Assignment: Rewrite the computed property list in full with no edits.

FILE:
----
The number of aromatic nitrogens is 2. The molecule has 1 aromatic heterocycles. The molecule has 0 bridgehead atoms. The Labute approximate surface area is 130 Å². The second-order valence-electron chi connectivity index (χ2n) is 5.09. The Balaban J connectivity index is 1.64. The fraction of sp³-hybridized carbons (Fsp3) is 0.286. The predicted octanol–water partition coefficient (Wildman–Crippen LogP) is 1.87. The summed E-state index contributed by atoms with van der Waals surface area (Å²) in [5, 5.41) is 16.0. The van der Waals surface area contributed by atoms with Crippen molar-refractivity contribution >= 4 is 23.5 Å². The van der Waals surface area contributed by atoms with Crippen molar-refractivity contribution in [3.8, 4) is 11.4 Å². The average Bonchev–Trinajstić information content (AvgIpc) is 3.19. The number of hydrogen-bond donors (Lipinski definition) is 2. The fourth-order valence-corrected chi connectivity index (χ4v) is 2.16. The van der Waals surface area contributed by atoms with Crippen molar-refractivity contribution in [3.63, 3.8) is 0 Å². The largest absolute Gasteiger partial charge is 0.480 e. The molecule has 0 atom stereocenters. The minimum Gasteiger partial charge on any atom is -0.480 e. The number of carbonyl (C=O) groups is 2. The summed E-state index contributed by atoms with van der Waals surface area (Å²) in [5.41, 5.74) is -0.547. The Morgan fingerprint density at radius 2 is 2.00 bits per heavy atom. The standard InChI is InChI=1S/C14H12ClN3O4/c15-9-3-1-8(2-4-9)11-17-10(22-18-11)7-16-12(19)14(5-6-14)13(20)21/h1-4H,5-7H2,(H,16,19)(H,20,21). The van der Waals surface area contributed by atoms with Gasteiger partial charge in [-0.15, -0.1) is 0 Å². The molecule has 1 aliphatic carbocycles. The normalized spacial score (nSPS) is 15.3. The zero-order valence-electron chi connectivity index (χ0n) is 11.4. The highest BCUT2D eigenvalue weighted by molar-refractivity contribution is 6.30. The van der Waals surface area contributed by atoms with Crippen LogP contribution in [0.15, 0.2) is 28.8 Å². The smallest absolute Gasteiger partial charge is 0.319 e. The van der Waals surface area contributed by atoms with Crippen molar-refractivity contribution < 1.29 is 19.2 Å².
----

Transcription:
The number of aromatic nitrogens is 2. The molecule has 1 aromatic heterocycles. The molecule has 0 bridgehead atoms. The Labute approximate surface area is 130 Å². The second-order valence-electron chi connectivity index (χ2n) is 5.09. The Balaban J connectivity index is 1.64. The fraction of sp³-hybridized carbons (Fsp3) is 0.286. The predicted octanol–water partition coefficient (Wildman–Crippen LogP) is 1.87. The summed E-state index contributed by atoms with van der Waals surface area (Å²) in [5, 5.41) is 16.0. The van der Waals surface area contributed by atoms with Crippen molar-refractivity contribution >= 4 is 23.5 Å². The van der Waals surface area contributed by atoms with Crippen molar-refractivity contribution in [3.8, 4) is 11.4 Å². The average Bonchev–Trinajstić information content (AvgIpc) is 3.19. The number of hydrogen-bond donors (Lipinski definition) is 2. The fourth-order valence-corrected chi connectivity index (χ4v) is 2.16. The van der Waals surface area contributed by atoms with Crippen molar-refractivity contribution in [3.63, 3.8) is 0 Å². The largest absolute Gasteiger partial charge is 0.480 e. The molecule has 0 atom stereocenters. The minimum Gasteiger partial charge on any atom is -0.480 e. The number of carbonyl (C=O) groups is 2. The summed E-state index contributed by atoms with van der Waals surface area (Å²) in [5.41, 5.74) is -0.547. The Morgan fingerprint density at radius 2 is 2.00 bits per heavy atom. The standard InChI is InChI=1S/C14H12ClN3O4/c15-9-3-1-8(2-4-9)11-17-10(22-18-11)7-16-12(19)14(5-6-14)13(20)21/h1-4H,5-7H2,(H,16,19)(H,20,21). The van der Waals surface area contributed by atoms with Gasteiger partial charge in [-0.15, -0.1) is 0 Å². The molecule has 1 aliphatic carbocycles. The normalized spacial score (nSPS) is 15.3. The zero-order valence-electron chi connectivity index (χ0n) is 11.4. The highest BCUT2D eigenvalue weighted by molar-refractivity contribution is 6.30. The van der Waals surface area contributed by atoms with Crippen LogP contribution in [0.15, 0.2) is 28.8 Å². The smallest absolute Gasteiger partial charge is 0.319 e. The van der Waals surface area contributed by atoms with Crippen molar-refractivity contribution < 1.29 is 19.2 Å².